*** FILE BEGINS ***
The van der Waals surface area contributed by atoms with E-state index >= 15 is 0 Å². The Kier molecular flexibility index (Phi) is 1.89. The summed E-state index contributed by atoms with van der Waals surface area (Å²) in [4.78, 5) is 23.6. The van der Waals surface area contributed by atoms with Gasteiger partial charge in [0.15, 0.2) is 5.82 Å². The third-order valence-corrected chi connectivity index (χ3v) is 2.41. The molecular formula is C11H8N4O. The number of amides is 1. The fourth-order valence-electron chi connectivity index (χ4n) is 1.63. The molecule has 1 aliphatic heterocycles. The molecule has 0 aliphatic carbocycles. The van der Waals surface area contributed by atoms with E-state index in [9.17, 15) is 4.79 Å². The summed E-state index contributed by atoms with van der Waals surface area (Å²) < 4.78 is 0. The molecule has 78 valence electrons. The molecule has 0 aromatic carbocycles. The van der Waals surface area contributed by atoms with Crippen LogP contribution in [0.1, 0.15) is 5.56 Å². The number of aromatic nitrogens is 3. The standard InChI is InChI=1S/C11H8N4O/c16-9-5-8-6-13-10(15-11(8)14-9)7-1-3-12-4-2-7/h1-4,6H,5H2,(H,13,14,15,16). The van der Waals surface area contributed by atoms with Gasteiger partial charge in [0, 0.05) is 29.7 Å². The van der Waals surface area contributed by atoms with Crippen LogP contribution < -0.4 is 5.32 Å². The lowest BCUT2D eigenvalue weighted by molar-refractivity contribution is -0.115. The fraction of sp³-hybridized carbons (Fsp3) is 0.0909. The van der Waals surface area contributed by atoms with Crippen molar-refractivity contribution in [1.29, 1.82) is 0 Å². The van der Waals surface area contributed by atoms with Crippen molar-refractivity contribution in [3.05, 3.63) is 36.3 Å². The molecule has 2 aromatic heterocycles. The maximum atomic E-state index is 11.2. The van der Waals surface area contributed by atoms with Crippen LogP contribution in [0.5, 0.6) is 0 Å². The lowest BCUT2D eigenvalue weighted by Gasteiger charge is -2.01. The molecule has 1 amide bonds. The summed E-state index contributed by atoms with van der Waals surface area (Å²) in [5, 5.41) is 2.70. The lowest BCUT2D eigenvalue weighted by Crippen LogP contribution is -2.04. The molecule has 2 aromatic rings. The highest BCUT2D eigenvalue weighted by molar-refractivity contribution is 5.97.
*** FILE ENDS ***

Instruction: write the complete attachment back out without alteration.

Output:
The van der Waals surface area contributed by atoms with E-state index >= 15 is 0 Å². The Kier molecular flexibility index (Phi) is 1.89. The summed E-state index contributed by atoms with van der Waals surface area (Å²) in [4.78, 5) is 23.6. The van der Waals surface area contributed by atoms with Gasteiger partial charge in [0.15, 0.2) is 5.82 Å². The third-order valence-corrected chi connectivity index (χ3v) is 2.41. The molecular formula is C11H8N4O. The number of amides is 1. The fourth-order valence-electron chi connectivity index (χ4n) is 1.63. The molecule has 1 aliphatic heterocycles. The molecule has 0 aliphatic carbocycles. The van der Waals surface area contributed by atoms with E-state index in [9.17, 15) is 4.79 Å². The summed E-state index contributed by atoms with van der Waals surface area (Å²) < 4.78 is 0. The molecule has 78 valence electrons. The molecule has 0 aromatic carbocycles. The van der Waals surface area contributed by atoms with Crippen LogP contribution in [0.1, 0.15) is 5.56 Å². The number of aromatic nitrogens is 3. The standard InChI is InChI=1S/C11H8N4O/c16-9-5-8-6-13-10(15-11(8)14-9)7-1-3-12-4-2-7/h1-4,6H,5H2,(H,13,14,15,16). The van der Waals surface area contributed by atoms with Gasteiger partial charge in [0, 0.05) is 29.7 Å². The van der Waals surface area contributed by atoms with Crippen LogP contribution < -0.4 is 5.32 Å². The lowest BCUT2D eigenvalue weighted by molar-refractivity contribution is -0.115. The fraction of sp³-hybridized carbons (Fsp3) is 0.0909. The van der Waals surface area contributed by atoms with Crippen molar-refractivity contribution in [1.29, 1.82) is 0 Å². The van der Waals surface area contributed by atoms with Crippen molar-refractivity contribution in [3.05, 3.63) is 36.3 Å². The molecule has 2 aromatic heterocycles. The maximum atomic E-state index is 11.2. The van der Waals surface area contributed by atoms with Crippen LogP contribution in [0.5, 0.6) is 0 Å². The lowest BCUT2D eigenvalue weighted by Gasteiger charge is -2.01. The molecule has 1 amide bonds. The summed E-state index contributed by atoms with van der Waals surface area (Å²) in [5, 5.41) is 2.70. The lowest BCUT2D eigenvalue weighted by Crippen LogP contribution is -2.04. The molecule has 2 aromatic rings. The highest BCUT2D eigenvalue weighted by molar-refractivity contribution is 5.97.